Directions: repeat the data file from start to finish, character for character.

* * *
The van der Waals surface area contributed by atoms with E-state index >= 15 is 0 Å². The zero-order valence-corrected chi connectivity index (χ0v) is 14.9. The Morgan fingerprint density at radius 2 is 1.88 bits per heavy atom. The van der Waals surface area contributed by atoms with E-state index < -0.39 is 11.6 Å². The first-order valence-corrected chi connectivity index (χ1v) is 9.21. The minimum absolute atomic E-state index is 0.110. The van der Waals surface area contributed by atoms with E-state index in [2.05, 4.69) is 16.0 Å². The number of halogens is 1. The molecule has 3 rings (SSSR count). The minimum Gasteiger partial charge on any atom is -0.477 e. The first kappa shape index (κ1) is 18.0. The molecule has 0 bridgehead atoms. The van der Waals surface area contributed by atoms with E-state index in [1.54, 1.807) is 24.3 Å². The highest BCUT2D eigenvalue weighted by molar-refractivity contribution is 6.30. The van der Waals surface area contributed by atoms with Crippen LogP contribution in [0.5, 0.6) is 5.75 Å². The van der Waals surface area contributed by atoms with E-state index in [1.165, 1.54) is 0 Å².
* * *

The van der Waals surface area contributed by atoms with E-state index >= 15 is 0 Å². The zero-order valence-corrected chi connectivity index (χ0v) is 14.9. The Morgan fingerprint density at radius 2 is 1.88 bits per heavy atom. The van der Waals surface area contributed by atoms with E-state index < -0.39 is 11.6 Å². The first-order valence-corrected chi connectivity index (χ1v) is 9.21. The minimum absolute atomic E-state index is 0.110. The van der Waals surface area contributed by atoms with E-state index in [2.05, 4.69) is 16.0 Å². The number of halogens is 1. The molecule has 3 rings (SSSR count). The minimum Gasteiger partial charge on any atom is -0.477 e. The first kappa shape index (κ1) is 18.0. The molecule has 0 bridgehead atoms. The van der Waals surface area contributed by atoms with E-state index in [1.54, 1.807) is 24.3 Å². The highest BCUT2D eigenvalue weighted by molar-refractivity contribution is 6.30. The van der Waals surface area contributed by atoms with Crippen LogP contribution in [0.5, 0.6) is 5.75 Å². The van der Waals surface area contributed by atoms with E-state index in [1.165, 1.54) is 0 Å².